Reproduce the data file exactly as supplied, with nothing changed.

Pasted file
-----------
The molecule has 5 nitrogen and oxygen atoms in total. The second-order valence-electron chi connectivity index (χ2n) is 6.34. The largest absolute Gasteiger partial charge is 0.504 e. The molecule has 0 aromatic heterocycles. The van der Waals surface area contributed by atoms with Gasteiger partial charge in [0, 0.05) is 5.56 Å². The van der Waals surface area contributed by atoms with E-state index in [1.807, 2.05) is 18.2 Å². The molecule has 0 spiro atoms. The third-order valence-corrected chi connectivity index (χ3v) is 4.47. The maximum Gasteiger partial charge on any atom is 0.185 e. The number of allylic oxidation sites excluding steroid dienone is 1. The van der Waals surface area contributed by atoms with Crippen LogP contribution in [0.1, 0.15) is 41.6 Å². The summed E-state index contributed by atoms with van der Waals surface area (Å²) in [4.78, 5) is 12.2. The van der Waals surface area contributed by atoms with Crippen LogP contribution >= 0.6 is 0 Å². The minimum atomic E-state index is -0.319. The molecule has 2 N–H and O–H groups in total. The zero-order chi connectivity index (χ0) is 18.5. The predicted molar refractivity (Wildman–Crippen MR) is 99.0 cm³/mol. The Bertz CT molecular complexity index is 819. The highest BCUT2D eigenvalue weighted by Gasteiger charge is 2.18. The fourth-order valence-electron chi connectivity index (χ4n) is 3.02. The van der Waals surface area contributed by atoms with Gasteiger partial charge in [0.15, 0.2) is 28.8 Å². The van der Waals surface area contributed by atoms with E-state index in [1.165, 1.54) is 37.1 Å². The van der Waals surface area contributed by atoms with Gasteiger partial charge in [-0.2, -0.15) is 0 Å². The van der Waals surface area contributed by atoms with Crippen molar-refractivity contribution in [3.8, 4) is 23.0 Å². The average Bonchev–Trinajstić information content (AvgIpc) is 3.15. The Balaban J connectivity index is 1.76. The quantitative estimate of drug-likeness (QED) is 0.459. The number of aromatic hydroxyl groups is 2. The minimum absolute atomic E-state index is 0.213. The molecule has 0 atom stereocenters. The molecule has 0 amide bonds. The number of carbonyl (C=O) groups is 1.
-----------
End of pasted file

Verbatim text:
The molecule has 5 nitrogen and oxygen atoms in total. The second-order valence-electron chi connectivity index (χ2n) is 6.34. The largest absolute Gasteiger partial charge is 0.504 e. The molecule has 0 aromatic heterocycles. The van der Waals surface area contributed by atoms with Gasteiger partial charge in [0, 0.05) is 5.56 Å². The van der Waals surface area contributed by atoms with E-state index in [1.807, 2.05) is 18.2 Å². The molecule has 0 spiro atoms. The third-order valence-corrected chi connectivity index (χ3v) is 4.47. The maximum Gasteiger partial charge on any atom is 0.185 e. The number of allylic oxidation sites excluding steroid dienone is 1. The van der Waals surface area contributed by atoms with Crippen LogP contribution in [0.1, 0.15) is 41.6 Å². The summed E-state index contributed by atoms with van der Waals surface area (Å²) in [4.78, 5) is 12.2. The van der Waals surface area contributed by atoms with Crippen LogP contribution >= 0.6 is 0 Å². The minimum atomic E-state index is -0.319. The molecule has 2 N–H and O–H groups in total. The zero-order chi connectivity index (χ0) is 18.5. The predicted molar refractivity (Wildman–Crippen MR) is 99.0 cm³/mol. The Bertz CT molecular complexity index is 819. The highest BCUT2D eigenvalue weighted by Gasteiger charge is 2.18. The fourth-order valence-electron chi connectivity index (χ4n) is 3.02. The van der Waals surface area contributed by atoms with Gasteiger partial charge in [0.15, 0.2) is 28.8 Å². The van der Waals surface area contributed by atoms with E-state index in [1.165, 1.54) is 37.1 Å². The van der Waals surface area contributed by atoms with Gasteiger partial charge in [-0.2, -0.15) is 0 Å². The van der Waals surface area contributed by atoms with Crippen molar-refractivity contribution in [3.8, 4) is 23.0 Å². The average Bonchev–Trinajstić information content (AvgIpc) is 3.15. The Balaban J connectivity index is 1.76. The quantitative estimate of drug-likeness (QED) is 0.459. The number of aromatic hydroxyl groups is 2. The minimum absolute atomic E-state index is 0.213. The molecule has 0 atom stereocenters. The molecule has 0 amide bonds. The number of carbonyl (C=O) groups is 1.